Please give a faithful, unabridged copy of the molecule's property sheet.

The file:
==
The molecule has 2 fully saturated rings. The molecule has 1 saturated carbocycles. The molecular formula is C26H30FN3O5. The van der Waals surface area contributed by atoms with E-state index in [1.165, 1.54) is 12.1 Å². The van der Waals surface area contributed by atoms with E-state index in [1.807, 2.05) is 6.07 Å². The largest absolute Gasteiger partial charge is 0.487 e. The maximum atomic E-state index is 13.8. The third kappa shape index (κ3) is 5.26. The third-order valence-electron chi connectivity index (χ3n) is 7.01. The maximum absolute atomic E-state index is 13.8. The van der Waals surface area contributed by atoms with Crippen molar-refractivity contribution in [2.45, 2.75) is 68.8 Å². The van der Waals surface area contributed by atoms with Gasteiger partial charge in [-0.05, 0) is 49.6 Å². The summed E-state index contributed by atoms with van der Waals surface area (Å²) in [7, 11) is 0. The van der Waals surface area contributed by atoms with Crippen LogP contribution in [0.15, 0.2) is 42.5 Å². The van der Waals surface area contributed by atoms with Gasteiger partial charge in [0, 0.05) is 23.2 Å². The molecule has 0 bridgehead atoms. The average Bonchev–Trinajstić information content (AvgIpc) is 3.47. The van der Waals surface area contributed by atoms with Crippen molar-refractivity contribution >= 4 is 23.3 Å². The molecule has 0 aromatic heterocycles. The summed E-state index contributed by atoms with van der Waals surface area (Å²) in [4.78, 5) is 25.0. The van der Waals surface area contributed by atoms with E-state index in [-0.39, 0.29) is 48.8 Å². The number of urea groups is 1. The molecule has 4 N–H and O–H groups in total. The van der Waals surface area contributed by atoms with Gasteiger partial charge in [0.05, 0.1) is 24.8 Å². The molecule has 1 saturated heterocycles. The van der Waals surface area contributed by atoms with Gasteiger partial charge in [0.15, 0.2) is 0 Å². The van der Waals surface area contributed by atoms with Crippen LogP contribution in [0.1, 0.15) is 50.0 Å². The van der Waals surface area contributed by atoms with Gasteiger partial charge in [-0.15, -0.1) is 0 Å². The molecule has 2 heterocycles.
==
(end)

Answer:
The molecule has 2 fully saturated rings. The molecule has 1 saturated carbocycles. The molecular formula is C26H30FN3O5. The van der Waals surface area contributed by atoms with E-state index in [1.165, 1.54) is 12.1 Å². The van der Waals surface area contributed by atoms with E-state index in [1.807, 2.05) is 6.07 Å². The largest absolute Gasteiger partial charge is 0.487 e. The maximum atomic E-state index is 13.8. The third kappa shape index (κ3) is 5.26. The third-order valence-electron chi connectivity index (χ3n) is 7.01. The maximum absolute atomic E-state index is 13.8. The van der Waals surface area contributed by atoms with Crippen molar-refractivity contribution in [2.45, 2.75) is 68.8 Å². The van der Waals surface area contributed by atoms with Gasteiger partial charge in [-0.05, 0) is 49.6 Å². The summed E-state index contributed by atoms with van der Waals surface area (Å²) in [7, 11) is 0. The van der Waals surface area contributed by atoms with Crippen LogP contribution in [0.15, 0.2) is 42.5 Å². The van der Waals surface area contributed by atoms with Gasteiger partial charge in [0, 0.05) is 23.2 Å². The molecule has 0 bridgehead atoms. The average Bonchev–Trinajstić information content (AvgIpc) is 3.47. The van der Waals surface area contributed by atoms with Crippen molar-refractivity contribution >= 4 is 23.3 Å². The molecule has 0 aromatic heterocycles. The summed E-state index contributed by atoms with van der Waals surface area (Å²) in [4.78, 5) is 25.0. The van der Waals surface area contributed by atoms with E-state index in [-0.39, 0.29) is 48.8 Å². The number of urea groups is 1. The molecule has 4 N–H and O–H groups in total. The van der Waals surface area contributed by atoms with Gasteiger partial charge in [0.05, 0.1) is 24.8 Å². The molecule has 1 saturated heterocycles. The van der Waals surface area contributed by atoms with Gasteiger partial charge in [0.15, 0.2) is 0 Å². The van der Waals surface area contributed by atoms with Crippen LogP contribution in [0.1, 0.15) is 50.0 Å². The van der Waals surface area contributed by atoms with Gasteiger partial charge in [-0.15, -0.1) is 0 Å². The molecule has 2 heterocycles.